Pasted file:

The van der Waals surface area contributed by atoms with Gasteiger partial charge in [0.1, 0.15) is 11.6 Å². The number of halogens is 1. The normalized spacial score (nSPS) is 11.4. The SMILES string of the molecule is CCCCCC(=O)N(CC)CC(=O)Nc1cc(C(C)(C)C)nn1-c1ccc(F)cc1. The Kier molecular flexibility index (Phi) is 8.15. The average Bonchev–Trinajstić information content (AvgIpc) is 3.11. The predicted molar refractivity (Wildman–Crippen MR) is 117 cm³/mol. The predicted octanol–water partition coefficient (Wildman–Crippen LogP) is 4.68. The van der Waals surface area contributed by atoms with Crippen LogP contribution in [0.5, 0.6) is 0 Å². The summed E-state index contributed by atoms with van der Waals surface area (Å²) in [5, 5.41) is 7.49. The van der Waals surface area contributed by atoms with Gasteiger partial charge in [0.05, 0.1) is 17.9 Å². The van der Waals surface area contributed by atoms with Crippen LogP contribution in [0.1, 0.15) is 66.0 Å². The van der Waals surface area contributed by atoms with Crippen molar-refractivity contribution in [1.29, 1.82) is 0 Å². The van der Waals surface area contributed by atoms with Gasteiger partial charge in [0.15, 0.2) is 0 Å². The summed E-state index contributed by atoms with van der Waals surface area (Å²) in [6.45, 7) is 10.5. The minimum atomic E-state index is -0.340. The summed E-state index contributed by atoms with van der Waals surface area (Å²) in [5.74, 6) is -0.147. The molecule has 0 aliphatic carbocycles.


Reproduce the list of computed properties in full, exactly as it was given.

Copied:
The van der Waals surface area contributed by atoms with Gasteiger partial charge in [0.1, 0.15) is 11.6 Å². The number of halogens is 1. The normalized spacial score (nSPS) is 11.4. The SMILES string of the molecule is CCCCCC(=O)N(CC)CC(=O)Nc1cc(C(C)(C)C)nn1-c1ccc(F)cc1. The Kier molecular flexibility index (Phi) is 8.15. The average Bonchev–Trinajstić information content (AvgIpc) is 3.11. The predicted molar refractivity (Wildman–Crippen MR) is 117 cm³/mol. The predicted octanol–water partition coefficient (Wildman–Crippen LogP) is 4.68. The van der Waals surface area contributed by atoms with Crippen LogP contribution in [0.5, 0.6) is 0 Å². The summed E-state index contributed by atoms with van der Waals surface area (Å²) in [5, 5.41) is 7.49. The van der Waals surface area contributed by atoms with Gasteiger partial charge in [0.05, 0.1) is 17.9 Å². The van der Waals surface area contributed by atoms with Crippen LogP contribution in [0.1, 0.15) is 66.0 Å². The van der Waals surface area contributed by atoms with Crippen molar-refractivity contribution in [1.29, 1.82) is 0 Å². The van der Waals surface area contributed by atoms with Gasteiger partial charge in [0.15, 0.2) is 0 Å². The summed E-state index contributed by atoms with van der Waals surface area (Å²) in [6.45, 7) is 10.5. The minimum atomic E-state index is -0.340. The summed E-state index contributed by atoms with van der Waals surface area (Å²) in [5.74, 6) is -0.147. The molecule has 0 aliphatic carbocycles.